Nigeria’s external reserves, according to the Central Bank of Nigeria (CBN’s) latest report, lost $350m in two weeks, falling to $34.9bn on April 29 from a high of $35.25bn as of April 16.
The figures obtained from the CBN’s report released on Monday, May 3, read that the reserves, which had been fluctuating, rose from $34.85bn as of April 1 before returning to a downward path in the middle of the month.
Recall that the central bank had attributed improvement in the level of external reserves to the recent upsurge in crude oil prices on the backdrop of the renewed optimism on the successful deployment of COVID-19 vaccines across the globe.
This medium previously reported that in March, the external reserves dropped by $523m to $34.475bn as of March 16 from $34.998bn as of March 1.
The reserves, which had continued a downward trend of recent, lost $1.1bn in February, after it dropped from $36.19bn as of February 1 fell to $35.09bn as of February 26.
Also, in February, the country’s external reserves dropped by $565m from $36.198bn as of February 1, to $35.633bn as of February 15, latest figures from the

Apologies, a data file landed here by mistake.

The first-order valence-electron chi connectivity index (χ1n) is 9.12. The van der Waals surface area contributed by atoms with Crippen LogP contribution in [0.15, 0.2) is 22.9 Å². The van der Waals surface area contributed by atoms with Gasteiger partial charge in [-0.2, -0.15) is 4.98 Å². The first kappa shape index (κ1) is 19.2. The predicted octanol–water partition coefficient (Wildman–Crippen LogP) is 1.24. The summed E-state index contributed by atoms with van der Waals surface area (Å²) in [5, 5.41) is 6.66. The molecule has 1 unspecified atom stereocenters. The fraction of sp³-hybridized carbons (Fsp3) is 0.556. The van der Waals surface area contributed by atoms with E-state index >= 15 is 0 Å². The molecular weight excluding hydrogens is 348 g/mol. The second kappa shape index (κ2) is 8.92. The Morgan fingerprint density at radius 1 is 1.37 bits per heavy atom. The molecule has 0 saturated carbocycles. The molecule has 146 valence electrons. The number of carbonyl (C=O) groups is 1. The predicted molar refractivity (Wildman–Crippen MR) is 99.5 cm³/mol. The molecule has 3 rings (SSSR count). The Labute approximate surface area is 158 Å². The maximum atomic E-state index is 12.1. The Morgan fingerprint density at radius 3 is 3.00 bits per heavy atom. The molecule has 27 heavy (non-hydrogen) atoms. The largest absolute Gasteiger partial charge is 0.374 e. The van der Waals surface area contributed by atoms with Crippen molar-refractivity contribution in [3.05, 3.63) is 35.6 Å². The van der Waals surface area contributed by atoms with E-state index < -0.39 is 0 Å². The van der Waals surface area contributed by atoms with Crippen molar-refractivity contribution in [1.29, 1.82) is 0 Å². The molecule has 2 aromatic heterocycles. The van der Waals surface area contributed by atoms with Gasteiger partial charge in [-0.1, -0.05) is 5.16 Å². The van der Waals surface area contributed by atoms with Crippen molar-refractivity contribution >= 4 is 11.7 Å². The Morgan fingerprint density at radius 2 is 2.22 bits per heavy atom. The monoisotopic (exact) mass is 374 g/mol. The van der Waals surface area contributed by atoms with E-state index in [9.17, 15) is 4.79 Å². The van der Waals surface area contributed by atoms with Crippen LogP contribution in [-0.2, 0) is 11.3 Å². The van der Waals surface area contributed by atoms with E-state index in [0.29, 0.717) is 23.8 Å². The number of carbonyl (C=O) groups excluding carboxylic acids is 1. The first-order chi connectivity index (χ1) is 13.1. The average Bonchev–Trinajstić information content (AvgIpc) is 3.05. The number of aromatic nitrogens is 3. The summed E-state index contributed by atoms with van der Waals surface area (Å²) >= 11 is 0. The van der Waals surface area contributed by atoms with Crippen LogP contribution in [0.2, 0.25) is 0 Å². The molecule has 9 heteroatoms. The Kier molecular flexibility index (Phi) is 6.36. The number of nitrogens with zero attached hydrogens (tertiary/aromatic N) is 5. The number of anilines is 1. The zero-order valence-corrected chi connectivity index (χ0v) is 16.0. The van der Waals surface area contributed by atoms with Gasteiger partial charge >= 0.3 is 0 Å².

According to CBN’s report, reserves that had gained in recent weeks started a downward trend on January 26 on which date it declined to $36.34bn.
The CBN said: “As a consequence of the lower foreign exchange receipts, the official external reserves declined.
“External reserves stood at $35.44bn at end-January 2021, a decrease of 2.8 per cent and 3.5 per cent from $36.46bn in December 2020 and $36.73bn in January 2020.
“At that level, the external reserves position could cover 6.1 months of import for goods and services and 8.2 months of import for goods only.”
The apex bank maintained that available data showed that Nigeria’s reserves per capita decreased to $171.88, compared with $176.89 at end-December 2020.